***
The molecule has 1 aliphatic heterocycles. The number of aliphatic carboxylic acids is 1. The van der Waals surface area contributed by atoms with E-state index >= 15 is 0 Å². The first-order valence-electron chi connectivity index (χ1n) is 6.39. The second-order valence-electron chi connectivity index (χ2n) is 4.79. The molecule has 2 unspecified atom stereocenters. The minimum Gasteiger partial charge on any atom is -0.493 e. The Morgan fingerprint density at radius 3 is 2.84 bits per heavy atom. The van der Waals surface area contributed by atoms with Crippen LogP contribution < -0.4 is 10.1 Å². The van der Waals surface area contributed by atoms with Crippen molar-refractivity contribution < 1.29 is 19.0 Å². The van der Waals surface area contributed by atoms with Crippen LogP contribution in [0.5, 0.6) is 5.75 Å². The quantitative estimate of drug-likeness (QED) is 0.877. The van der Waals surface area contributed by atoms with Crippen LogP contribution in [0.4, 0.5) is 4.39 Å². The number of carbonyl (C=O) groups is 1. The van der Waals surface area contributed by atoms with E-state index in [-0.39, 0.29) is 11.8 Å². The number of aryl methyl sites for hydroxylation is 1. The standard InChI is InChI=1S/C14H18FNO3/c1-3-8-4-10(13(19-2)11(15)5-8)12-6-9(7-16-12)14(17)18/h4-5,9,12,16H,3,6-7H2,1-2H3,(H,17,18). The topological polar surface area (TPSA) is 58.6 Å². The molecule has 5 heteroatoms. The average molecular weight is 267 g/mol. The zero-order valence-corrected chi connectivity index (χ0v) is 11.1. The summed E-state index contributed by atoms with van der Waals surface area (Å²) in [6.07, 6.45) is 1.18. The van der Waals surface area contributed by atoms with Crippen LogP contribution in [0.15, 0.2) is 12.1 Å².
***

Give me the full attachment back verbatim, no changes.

The molecule has 1 aliphatic heterocycles. The number of aliphatic carboxylic acids is 1. The van der Waals surface area contributed by atoms with E-state index >= 15 is 0 Å². The first-order valence-electron chi connectivity index (χ1n) is 6.39. The second-order valence-electron chi connectivity index (χ2n) is 4.79. The molecule has 2 unspecified atom stereocenters. The minimum Gasteiger partial charge on any atom is -0.493 e. The Morgan fingerprint density at radius 3 is 2.84 bits per heavy atom. The van der Waals surface area contributed by atoms with Crippen LogP contribution < -0.4 is 10.1 Å². The van der Waals surface area contributed by atoms with Crippen molar-refractivity contribution < 1.29 is 19.0 Å². The van der Waals surface area contributed by atoms with Crippen LogP contribution in [0.5, 0.6) is 5.75 Å². The quantitative estimate of drug-likeness (QED) is 0.877. The van der Waals surface area contributed by atoms with Crippen LogP contribution in [0.4, 0.5) is 4.39 Å². The number of carbonyl (C=O) groups is 1. The van der Waals surface area contributed by atoms with E-state index in [-0.39, 0.29) is 11.8 Å². The number of aryl methyl sites for hydroxylation is 1. The standard InChI is InChI=1S/C14H18FNO3/c1-3-8-4-10(13(19-2)11(15)5-8)12-6-9(7-16-12)14(17)18/h4-5,9,12,16H,3,6-7H2,1-2H3,(H,17,18). The topological polar surface area (TPSA) is 58.6 Å². The molecule has 5 heteroatoms. The average molecular weight is 267 g/mol. The zero-order valence-corrected chi connectivity index (χ0v) is 11.1. The summed E-state index contributed by atoms with van der Waals surface area (Å²) in [6.07, 6.45) is 1.18. The van der Waals surface area contributed by atoms with Crippen LogP contribution in [0.15, 0.2) is 12.1 Å².